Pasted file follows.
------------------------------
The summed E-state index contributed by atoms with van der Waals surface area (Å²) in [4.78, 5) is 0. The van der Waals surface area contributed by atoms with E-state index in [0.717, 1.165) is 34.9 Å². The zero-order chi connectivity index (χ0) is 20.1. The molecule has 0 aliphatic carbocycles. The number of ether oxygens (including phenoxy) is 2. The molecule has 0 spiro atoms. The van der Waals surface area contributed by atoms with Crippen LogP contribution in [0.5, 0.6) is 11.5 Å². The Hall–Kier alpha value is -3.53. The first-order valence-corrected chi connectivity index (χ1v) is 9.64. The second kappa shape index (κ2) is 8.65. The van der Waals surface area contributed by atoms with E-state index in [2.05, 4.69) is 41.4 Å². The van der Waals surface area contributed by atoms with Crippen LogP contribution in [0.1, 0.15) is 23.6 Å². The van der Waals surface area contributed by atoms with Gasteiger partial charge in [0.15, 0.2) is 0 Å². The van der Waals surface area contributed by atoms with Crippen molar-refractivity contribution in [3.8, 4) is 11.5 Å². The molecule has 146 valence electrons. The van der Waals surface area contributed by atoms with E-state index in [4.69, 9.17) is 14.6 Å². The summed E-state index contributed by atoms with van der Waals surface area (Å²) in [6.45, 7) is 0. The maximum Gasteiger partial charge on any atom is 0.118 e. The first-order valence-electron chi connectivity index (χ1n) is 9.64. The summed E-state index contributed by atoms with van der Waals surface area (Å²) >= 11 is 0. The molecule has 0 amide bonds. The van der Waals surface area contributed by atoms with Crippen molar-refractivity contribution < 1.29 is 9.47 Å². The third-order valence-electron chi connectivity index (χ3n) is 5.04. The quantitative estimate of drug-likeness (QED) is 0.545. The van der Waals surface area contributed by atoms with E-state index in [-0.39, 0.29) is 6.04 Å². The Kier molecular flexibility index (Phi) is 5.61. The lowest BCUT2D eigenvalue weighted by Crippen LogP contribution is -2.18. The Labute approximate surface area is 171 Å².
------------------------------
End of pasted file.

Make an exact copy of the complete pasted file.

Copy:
The summed E-state index contributed by atoms with van der Waals surface area (Å²) in [4.78, 5) is 0. The van der Waals surface area contributed by atoms with E-state index in [0.717, 1.165) is 34.9 Å². The zero-order chi connectivity index (χ0) is 20.1. The molecule has 0 aliphatic carbocycles. The number of ether oxygens (including phenoxy) is 2. The molecule has 0 spiro atoms. The van der Waals surface area contributed by atoms with Crippen LogP contribution in [0.5, 0.6) is 11.5 Å². The Hall–Kier alpha value is -3.53. The first-order valence-corrected chi connectivity index (χ1v) is 9.64. The second kappa shape index (κ2) is 8.65. The van der Waals surface area contributed by atoms with E-state index in [2.05, 4.69) is 41.4 Å². The van der Waals surface area contributed by atoms with Crippen LogP contribution in [0.1, 0.15) is 23.6 Å². The van der Waals surface area contributed by atoms with Gasteiger partial charge in [0.15, 0.2) is 0 Å². The van der Waals surface area contributed by atoms with Crippen molar-refractivity contribution in [3.8, 4) is 11.5 Å². The molecule has 146 valence electrons. The van der Waals surface area contributed by atoms with E-state index in [4.69, 9.17) is 14.6 Å². The summed E-state index contributed by atoms with van der Waals surface area (Å²) in [6.45, 7) is 0. The maximum Gasteiger partial charge on any atom is 0.118 e. The first-order valence-electron chi connectivity index (χ1n) is 9.64. The summed E-state index contributed by atoms with van der Waals surface area (Å²) >= 11 is 0. The molecule has 0 amide bonds. The van der Waals surface area contributed by atoms with Crippen molar-refractivity contribution < 1.29 is 9.47 Å². The third-order valence-electron chi connectivity index (χ3n) is 5.04. The quantitative estimate of drug-likeness (QED) is 0.545. The van der Waals surface area contributed by atoms with E-state index in [-0.39, 0.29) is 6.04 Å². The Kier molecular flexibility index (Phi) is 5.61. The lowest BCUT2D eigenvalue weighted by Crippen LogP contribution is -2.18. The Labute approximate surface area is 171 Å².